Bachmanns' model of a BR all-purpose class 47 locomotive features a detailed bodyshell incorporating many of the changes made to the roof grilles (eg changed radiator vents) and ends modified due to repairs and modifications. Separately fitted parts allow for equipment changes like brake systems and ETH cabling to be applied correctly to each model. Inside the shell a heavy diecast chassis and centrally mounted motor driving all six axles provides weight and power for hauling realistic trains with ease.
Intercity Mainline was an intermediate (unbranded) livery that was carried between the original Intercity livery and the then new Intercity Swallow livery. Only 20 Class 47s carried this livery and 47832 was one of these locomotives. When newly out shopped as a Class 47/8 with extended range fuel tanks in 1989, Intercity Mainline livery was carried with only the smaller black numbers on its cab side and it ran in this condition from 1989 until at least 1991. This is the chosen period in which the model is portrayed.
47832 was built as D1610, entering service in August 1964 at Swansea Landore shed, remaining a Western region engine with periods on the allocations of Cardiff Canton, Bristrol Bath Road and London Old Oak Common sheds in addition to Landore. Given TOPS number 47031 in 1974 there followed a few years at Plymouth Laira before the locomotive was selected for the class 47/4 ETH fitting programme in 1980.
Emerging as ETH fitted class 47/4 47560 in 1980 the loco returned to Landore shed and the Western region. 47560 was named Tamar at Plymouth Laira shed during the shed open day in April 1982. Under the sectorisation scheme class 47/4s which had their redundant boiler water tanks converted to additional fuel tanks were allocated to InterCity business and identified with 478xx series numbers. 47560 became 47832 in July 1989, allocated initially to Crewe Diesel depot. Soon after the InterCity class 47 'twin tank' fleet was concentrated at Bristol Bath Road shed, convenient for the many Penzance/Plymouth to Birmingham leg of services to the north of England and Scotland. The trains were then taken forward on the West Coast Mainline by electric locomotives. 47832 retained 'Tamar' nameplates until 1996 when, after one had been lost, the remaining plate was removed. The name was restored in 2001 when new plates were fitted at Landore shed.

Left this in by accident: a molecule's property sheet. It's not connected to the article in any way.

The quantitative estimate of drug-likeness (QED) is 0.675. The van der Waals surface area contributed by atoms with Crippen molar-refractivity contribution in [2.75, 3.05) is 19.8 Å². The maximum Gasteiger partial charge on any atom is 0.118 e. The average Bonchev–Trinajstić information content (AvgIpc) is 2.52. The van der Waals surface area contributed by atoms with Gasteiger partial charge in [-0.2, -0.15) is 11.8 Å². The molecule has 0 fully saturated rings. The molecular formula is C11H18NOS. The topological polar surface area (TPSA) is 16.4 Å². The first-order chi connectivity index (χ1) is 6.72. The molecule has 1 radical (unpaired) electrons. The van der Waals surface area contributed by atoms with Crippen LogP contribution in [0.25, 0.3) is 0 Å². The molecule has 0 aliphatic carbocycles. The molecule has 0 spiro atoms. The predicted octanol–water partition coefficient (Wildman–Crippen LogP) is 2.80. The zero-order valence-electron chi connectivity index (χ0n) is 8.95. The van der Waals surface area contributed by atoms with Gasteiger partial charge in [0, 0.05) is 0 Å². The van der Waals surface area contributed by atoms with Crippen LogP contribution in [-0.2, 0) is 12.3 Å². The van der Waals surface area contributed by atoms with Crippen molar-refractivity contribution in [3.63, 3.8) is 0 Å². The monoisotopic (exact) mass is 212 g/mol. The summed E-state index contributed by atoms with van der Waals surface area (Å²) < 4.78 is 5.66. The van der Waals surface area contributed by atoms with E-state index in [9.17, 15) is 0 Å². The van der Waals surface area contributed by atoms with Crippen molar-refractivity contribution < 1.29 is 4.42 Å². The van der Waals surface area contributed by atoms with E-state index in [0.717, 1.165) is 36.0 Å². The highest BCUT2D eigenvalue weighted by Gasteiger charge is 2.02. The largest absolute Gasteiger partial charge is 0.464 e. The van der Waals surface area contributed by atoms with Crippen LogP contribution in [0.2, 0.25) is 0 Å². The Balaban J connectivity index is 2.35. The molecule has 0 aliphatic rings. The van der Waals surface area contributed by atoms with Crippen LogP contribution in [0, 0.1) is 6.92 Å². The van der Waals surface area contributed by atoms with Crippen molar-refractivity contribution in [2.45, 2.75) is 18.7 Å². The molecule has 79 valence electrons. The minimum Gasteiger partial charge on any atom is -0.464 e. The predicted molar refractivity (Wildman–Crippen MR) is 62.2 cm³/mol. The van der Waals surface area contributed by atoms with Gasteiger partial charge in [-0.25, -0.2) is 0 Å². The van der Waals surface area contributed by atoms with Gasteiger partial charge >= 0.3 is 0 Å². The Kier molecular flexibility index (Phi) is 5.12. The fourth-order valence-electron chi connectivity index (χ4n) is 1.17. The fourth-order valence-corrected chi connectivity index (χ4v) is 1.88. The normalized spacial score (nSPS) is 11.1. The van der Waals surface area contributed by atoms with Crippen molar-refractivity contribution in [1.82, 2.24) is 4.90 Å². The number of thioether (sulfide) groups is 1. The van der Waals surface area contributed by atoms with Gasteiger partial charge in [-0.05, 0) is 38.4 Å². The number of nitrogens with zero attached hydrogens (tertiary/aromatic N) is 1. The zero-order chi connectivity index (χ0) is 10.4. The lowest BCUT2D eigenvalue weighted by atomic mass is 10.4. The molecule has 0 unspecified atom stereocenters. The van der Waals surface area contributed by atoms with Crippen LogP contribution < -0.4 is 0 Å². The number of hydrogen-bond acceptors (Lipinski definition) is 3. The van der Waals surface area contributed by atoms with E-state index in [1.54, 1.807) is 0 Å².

Following privatisation 47832 has served with Great Western Trains / First Great Western, Fragonset, Vincta Westlink and DRS before passing on to her current owners, West Coast Railways.
DCC Ready 21-pin decoder required for DCC operation.